Owned, Earned and Paid Advertising

Advertising is definitely not one size fits all and there are many different ways your ad can be delivered. Today we talk about what qualifies as owned, earned or paid advertising. Each has advantages and disadvantages. But the trick is with these models is that you can’t always control the whole message. So what is a business to do when the advertising campaign takes on a life of its own. This is a great example of how Sharon and Stefanie are able to tie several old and new media ideas together. This is a great show to listen to before the holiday marketing season hits full swing.

Listen to the podcast here:

 

Transcription

Stefanie LaHart: When we were talking that day we decided you know that would probably be a great, show, because there are so many different ways that the own earned paid model is not only similar but greatly different in both of our worlds because again, you are a traditional P.R. woman and I am the digital marketing, I don’t know, girl?


Sharon Noot: Maven 

 

Stefanie LaHart:  Woman.

 

Sharon Noot: Maven 

Stefanie LaHart:  Maven? Oh, I hate those words, guru oh anybody who uses guru anymore let’s get rid of that. But seriously I mean it is something that we talked about a lot, so you know, when I was down there like I said I sat in on these paid sessions but you know when you and I talked the other day, you were talking about this whole thing called the own and the actual earned which is you know it was stuff that I did in my business I just didn’t know that that was the proper word for it I think that’s always funny when I’m talking to you is that you’ll give me a term and I’ll say I don’t know what that is and then I’m like oh yeah I do that I didn’t know that there was a proper term for it.

 

Sharon Noot: Right. 

 

Stefanie LaHart: So and we have our own, our earn and our paid marketing.


Sharon Noot: Right and I think from the traditional P.R. professional standpoint, the challenge is that a lot of these lines are getting very blurred and the whole digital marketing and digital media world have made public relations in a traditional sense very convoluted and I think in P.R. were happily remaining in that earned media space. That’s where pretty much all of your traditional public relations outreach will reside it’s not paid for, it’s not it’s not something you own, your own content like your website it is something that you work to earn by promoting your company to influencers whether they be journalists or online professionals or whatever so P.R. remains happily in that earned space whereas the digital media world that you live in and I think it touches on all of those areas.

 

Stefanie LaHart: Yes you’re exactly right like that so why don’t we go through each of these just so people know what we’re talking about, is like I said it was it was stuff that I was using just didn’t know there were proper terms for it so in our own P.R. in our own social media, tell me again what is owned P.R. mean?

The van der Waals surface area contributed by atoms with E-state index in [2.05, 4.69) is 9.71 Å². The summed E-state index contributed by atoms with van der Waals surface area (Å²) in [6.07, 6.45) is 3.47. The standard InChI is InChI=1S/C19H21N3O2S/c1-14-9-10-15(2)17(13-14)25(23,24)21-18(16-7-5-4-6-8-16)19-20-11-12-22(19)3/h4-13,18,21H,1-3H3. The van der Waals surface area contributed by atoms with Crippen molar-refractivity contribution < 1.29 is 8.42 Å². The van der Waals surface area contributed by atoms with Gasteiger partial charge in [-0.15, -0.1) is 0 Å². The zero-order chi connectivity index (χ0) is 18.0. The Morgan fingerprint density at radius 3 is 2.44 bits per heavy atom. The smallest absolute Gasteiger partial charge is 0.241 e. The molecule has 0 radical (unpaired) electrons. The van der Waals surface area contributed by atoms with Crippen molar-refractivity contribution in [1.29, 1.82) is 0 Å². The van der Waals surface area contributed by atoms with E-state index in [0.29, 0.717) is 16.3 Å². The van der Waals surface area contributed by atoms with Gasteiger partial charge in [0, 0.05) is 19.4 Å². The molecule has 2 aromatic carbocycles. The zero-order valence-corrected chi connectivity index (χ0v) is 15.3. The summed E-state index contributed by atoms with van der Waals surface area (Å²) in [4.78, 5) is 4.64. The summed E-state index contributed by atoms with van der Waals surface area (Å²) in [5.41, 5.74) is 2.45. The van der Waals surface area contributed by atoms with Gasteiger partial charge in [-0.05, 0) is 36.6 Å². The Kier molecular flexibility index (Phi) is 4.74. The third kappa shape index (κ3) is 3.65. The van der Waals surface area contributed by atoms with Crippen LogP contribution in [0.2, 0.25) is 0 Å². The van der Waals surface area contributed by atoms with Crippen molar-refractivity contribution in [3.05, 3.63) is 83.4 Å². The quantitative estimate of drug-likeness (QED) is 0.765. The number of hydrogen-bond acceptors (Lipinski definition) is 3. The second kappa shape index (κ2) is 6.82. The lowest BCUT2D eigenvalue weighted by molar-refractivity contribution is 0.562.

Shoran: Well, owned content it is everything that you completely control. It would be your website, it would be your blog, it would be the messages you put on your own social media channels, and it’s everything that you have complete control over on a day by day basis.

 

Stefanie LaHart: Yes and that would be the same on the social media side as well and then you could even take it insofar if you had an actual product, your brand packaging would be something that you would own as well because I know you handle clients and have physical products too.


Sharon Noot: Right.

 

Stefanie LaHart: Yes, so anything that you will say quantifies or is there anything you have 100 percent control over that’s your own right there right? Your own media.

 

Sharon Noot: Exact. 

 

Stefanie LaHart: Right. Okay, so that was the easy one I think and that’s the one that I think in some ways people don’t spend enough time actually developing, you know when back when I was a web developer, I was really amazed at how many times my clients would come to me they were really just interested in having a flashy website and when it would come down to the content which was the most important part lot of times they would allow myself or the developers to simply write the content for them, which was always amazing to me because I know and now that we see that content on your website is what Google uses for search engine results as well as the other search engines you know it’s becoming more and more than your own to media is really your touch point like your starting point for how you’re approaching the marketplace, wouldn’t you agree?

 

Sharon Noot: I totally would and it’s amazing to me how many companies are not really paying enough attention to all of the all of the own content that they have whether it be again it’s their website it’s their social media channels it’s their LinkedIn It’s everything that is about their company and exists online. They have to actually manage and maintain all of those things and make sure their messaging is all very consistent and to come to you and have you start doing digital outreach or to come to me and have them start doing public relations when I go online and I look at their website and there’s really not a whole lot there it’s like you have to tell them we need to step back and start at the beginning in the beginning is all of that content that exists. Completely in your control and you need to be making sure that it is it is shining on your behalf.